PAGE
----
- President Trump arrives for his first official U.K. visit next week.
- He is expected to spend the weekend golfing at one of his two Scottish courses.
- His time spent in Scotland is expected to cost as much as $6.6 million in security costs.
Donald Trump is expected to play golf at one of his courses in Scotland next week, a move that could cost the British taxpayer as much as £5 million ($6.6 million).
The U.S. president makes his first official visit to the U.K. on July 13 when it is expected he will meet Queen Elizabeth II and Prime Minister Theresa May. It is also reported that Trump will dine with business leaders at Blenheim Palace, the former home of Winston Churchill.
Following those official duties, Trump is tipped to travel north of the border for the weekend to play on one of two golf courses that he owns in Scotland. He is not expected to carry out any official business during the weekend.
Police Scotland has estimated that security for Trump’s golfing visit could cost around £5 million and require more than 5,000 officers. After a Scottish lawmaker raised the question of who would cover the cost, Downing Street said it would pick up the tab.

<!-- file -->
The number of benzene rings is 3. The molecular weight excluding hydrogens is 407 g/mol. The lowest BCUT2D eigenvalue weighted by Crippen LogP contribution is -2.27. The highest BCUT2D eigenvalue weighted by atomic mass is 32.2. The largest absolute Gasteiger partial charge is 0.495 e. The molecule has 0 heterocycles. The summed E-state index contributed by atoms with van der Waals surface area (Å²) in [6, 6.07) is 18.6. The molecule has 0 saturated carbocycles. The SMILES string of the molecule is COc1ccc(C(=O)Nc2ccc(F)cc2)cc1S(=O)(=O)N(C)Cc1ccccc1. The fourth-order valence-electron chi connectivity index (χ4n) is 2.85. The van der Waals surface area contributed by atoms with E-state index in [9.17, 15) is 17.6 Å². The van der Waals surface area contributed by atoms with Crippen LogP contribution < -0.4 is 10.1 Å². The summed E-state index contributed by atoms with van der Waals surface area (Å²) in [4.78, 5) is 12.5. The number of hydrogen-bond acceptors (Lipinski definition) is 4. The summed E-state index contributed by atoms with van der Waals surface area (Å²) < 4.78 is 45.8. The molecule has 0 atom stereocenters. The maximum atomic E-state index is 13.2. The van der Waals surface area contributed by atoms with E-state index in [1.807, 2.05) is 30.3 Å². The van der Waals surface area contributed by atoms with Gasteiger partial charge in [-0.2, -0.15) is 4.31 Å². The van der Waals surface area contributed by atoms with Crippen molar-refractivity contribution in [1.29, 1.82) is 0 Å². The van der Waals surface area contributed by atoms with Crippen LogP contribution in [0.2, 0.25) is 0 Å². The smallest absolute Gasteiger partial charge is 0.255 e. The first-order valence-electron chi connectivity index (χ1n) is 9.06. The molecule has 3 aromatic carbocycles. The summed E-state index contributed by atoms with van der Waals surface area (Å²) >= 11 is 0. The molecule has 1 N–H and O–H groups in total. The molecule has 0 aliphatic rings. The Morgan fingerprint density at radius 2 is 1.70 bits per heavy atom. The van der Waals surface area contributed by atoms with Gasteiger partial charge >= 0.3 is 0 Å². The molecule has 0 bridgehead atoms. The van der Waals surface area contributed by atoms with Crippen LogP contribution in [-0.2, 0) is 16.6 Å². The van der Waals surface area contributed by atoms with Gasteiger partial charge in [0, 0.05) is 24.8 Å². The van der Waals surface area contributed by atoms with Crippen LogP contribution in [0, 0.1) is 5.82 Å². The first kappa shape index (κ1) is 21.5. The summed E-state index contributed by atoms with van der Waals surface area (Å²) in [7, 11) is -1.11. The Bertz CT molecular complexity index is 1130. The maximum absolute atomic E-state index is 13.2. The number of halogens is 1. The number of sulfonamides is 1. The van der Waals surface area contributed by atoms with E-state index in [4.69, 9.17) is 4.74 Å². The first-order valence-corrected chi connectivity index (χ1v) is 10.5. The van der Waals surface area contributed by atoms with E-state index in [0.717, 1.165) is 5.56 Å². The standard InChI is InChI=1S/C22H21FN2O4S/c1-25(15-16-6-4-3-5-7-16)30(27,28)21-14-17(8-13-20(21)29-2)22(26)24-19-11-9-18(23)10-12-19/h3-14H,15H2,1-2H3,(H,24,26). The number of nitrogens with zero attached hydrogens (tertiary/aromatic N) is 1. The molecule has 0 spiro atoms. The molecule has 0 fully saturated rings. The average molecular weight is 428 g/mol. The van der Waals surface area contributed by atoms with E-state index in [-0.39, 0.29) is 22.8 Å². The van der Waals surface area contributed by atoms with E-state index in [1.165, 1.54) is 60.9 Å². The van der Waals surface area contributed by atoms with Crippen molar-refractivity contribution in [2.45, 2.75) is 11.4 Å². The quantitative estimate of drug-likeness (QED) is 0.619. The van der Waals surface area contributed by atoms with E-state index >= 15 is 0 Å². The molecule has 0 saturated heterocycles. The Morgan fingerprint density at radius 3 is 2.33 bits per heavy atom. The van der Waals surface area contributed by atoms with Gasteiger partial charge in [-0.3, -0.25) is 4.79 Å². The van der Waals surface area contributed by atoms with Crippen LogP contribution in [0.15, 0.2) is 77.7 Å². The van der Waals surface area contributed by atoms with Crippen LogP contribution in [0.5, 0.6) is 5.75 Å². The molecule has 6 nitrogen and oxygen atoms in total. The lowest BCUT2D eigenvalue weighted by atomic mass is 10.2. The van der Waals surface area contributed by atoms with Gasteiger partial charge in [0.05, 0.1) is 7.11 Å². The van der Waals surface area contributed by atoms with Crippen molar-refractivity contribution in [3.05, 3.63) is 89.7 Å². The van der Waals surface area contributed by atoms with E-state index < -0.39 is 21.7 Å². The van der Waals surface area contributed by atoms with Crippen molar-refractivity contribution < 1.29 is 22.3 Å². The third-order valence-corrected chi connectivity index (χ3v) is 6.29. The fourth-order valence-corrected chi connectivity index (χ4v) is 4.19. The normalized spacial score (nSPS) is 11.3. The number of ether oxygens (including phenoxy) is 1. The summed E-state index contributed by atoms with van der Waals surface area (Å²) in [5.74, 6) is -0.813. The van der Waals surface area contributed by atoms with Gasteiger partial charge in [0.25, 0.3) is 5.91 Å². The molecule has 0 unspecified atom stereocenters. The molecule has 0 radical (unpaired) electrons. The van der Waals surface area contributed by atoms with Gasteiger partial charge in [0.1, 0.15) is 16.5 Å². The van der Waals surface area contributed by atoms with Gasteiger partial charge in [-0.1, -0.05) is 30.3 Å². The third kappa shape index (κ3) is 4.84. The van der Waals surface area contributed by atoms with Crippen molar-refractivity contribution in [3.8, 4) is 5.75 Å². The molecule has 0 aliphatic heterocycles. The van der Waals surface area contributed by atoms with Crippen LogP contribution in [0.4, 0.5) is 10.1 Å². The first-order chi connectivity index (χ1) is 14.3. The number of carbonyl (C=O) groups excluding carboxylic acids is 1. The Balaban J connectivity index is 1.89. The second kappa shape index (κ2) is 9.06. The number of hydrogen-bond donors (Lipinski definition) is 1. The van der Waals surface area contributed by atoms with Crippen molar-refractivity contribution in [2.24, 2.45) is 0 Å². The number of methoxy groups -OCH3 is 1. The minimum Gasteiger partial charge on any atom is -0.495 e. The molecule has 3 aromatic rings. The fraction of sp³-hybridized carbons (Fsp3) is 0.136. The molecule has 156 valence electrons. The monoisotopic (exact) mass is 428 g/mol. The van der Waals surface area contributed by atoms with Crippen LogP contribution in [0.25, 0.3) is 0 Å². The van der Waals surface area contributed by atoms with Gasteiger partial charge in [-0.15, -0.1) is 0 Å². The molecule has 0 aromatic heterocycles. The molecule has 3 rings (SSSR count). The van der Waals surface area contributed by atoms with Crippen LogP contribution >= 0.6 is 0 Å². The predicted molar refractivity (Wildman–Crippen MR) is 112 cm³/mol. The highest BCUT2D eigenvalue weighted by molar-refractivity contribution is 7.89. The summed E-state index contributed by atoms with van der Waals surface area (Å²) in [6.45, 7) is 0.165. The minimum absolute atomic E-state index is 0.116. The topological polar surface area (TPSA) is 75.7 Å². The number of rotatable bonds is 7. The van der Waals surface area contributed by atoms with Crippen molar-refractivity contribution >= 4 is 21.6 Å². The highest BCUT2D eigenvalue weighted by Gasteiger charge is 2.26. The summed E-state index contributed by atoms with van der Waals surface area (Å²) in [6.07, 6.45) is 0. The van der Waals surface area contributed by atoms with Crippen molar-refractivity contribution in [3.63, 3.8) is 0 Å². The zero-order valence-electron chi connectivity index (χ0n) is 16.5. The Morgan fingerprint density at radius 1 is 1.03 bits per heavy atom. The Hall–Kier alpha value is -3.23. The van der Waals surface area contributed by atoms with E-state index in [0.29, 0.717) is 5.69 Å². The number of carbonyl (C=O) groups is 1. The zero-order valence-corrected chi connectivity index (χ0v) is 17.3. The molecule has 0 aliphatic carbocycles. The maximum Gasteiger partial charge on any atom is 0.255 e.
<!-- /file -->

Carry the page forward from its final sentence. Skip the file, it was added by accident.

Liz Truss, the U.K. treasury secretary, confirmed the arrangement to the Scottish government via an official letter that she then republished on Twitter.
In the letter, Truss said the U.K. government would “provide ring-fenced of up to £5 million to cover the costs incurred by Police Scotland should a visit by the president be confirmed.”
Demonstrations against Trump’s visit are expected in cities across the U.K. with at least two set for Scotland — one in Glasgow on July 13 and another in Edinburgh the following day.
Trump has a strong family connection to Scotland as his mother, Mary Anne Macleod Trump, was born on the Isle of Lewis in 1912.
His personal popularity in his mother’s country was damaged as far back as 2006 when he purchased a 1,400-acre coastal plot north of Aberdeen and turned it into a golf resort.
The development was initially rejected by local politicians, but the central Scottish government, keen on the promise of jobs, overturned the initial findings to give the project a green light.
The development, now the Trump International Golf Links, has been mired in further controversy as locals claimed they were threatened with eviction and environmentalists warned of damage to 4,000-year-old sand dunes.
Trump later bought the world famous Turnberry resort which has regularly been used for the Open Championship golf tournament.